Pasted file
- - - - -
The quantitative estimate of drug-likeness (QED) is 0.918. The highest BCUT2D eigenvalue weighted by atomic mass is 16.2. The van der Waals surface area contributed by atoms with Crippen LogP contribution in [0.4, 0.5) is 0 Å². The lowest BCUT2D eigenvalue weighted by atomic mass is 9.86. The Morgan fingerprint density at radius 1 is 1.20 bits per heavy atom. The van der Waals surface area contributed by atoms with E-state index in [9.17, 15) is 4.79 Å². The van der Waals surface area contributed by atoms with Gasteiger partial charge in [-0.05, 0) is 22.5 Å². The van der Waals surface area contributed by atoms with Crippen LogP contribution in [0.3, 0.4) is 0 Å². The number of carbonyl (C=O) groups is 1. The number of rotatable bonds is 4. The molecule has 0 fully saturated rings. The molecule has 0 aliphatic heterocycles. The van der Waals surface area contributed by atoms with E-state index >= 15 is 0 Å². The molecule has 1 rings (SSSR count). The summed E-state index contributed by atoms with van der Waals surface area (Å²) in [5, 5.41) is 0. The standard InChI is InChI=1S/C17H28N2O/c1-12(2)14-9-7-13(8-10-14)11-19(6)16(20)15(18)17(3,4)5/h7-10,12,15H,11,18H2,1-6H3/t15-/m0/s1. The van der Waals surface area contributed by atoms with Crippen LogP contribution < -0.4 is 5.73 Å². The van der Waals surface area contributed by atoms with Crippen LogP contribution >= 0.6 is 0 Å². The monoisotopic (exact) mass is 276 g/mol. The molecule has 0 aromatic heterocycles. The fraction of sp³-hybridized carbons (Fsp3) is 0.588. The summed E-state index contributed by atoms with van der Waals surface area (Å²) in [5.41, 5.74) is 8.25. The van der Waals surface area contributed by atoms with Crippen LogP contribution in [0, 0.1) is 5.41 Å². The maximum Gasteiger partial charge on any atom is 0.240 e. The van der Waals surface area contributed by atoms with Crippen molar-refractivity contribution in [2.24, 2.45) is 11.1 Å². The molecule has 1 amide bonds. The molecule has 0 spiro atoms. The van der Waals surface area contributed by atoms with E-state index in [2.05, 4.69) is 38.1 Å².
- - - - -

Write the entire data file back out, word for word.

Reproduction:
The quantitative estimate of drug-likeness (QED) is 0.918. The highest BCUT2D eigenvalue weighted by atomic mass is 16.2. The van der Waals surface area contributed by atoms with Crippen LogP contribution in [0.4, 0.5) is 0 Å². The lowest BCUT2D eigenvalue weighted by atomic mass is 9.86. The Morgan fingerprint density at radius 1 is 1.20 bits per heavy atom. The van der Waals surface area contributed by atoms with E-state index in [9.17, 15) is 4.79 Å². The van der Waals surface area contributed by atoms with Gasteiger partial charge in [-0.05, 0) is 22.5 Å². The van der Waals surface area contributed by atoms with Crippen LogP contribution in [0.3, 0.4) is 0 Å². The number of carbonyl (C=O) groups is 1. The number of rotatable bonds is 4. The molecule has 0 fully saturated rings. The molecule has 0 aliphatic heterocycles. The van der Waals surface area contributed by atoms with E-state index >= 15 is 0 Å². The molecule has 1 rings (SSSR count). The summed E-state index contributed by atoms with van der Waals surface area (Å²) in [5, 5.41) is 0. The standard InChI is InChI=1S/C17H28N2O/c1-12(2)14-9-7-13(8-10-14)11-19(6)16(20)15(18)17(3,4)5/h7-10,12,15H,11,18H2,1-6H3/t15-/m0/s1. The van der Waals surface area contributed by atoms with Crippen LogP contribution < -0.4 is 5.73 Å². The van der Waals surface area contributed by atoms with Crippen LogP contribution >= 0.6 is 0 Å². The monoisotopic (exact) mass is 276 g/mol. The molecule has 0 aromatic heterocycles. The fraction of sp³-hybridized carbons (Fsp3) is 0.588. The summed E-state index contributed by atoms with van der Waals surface area (Å²) in [5.41, 5.74) is 8.25. The van der Waals surface area contributed by atoms with Crippen LogP contribution in [0, 0.1) is 5.41 Å². The maximum Gasteiger partial charge on any atom is 0.240 e. The van der Waals surface area contributed by atoms with Crippen molar-refractivity contribution in [2.24, 2.45) is 11.1 Å². The molecule has 1 amide bonds. The molecule has 0 spiro atoms. The van der Waals surface area contributed by atoms with E-state index in [2.05, 4.69) is 38.1 Å².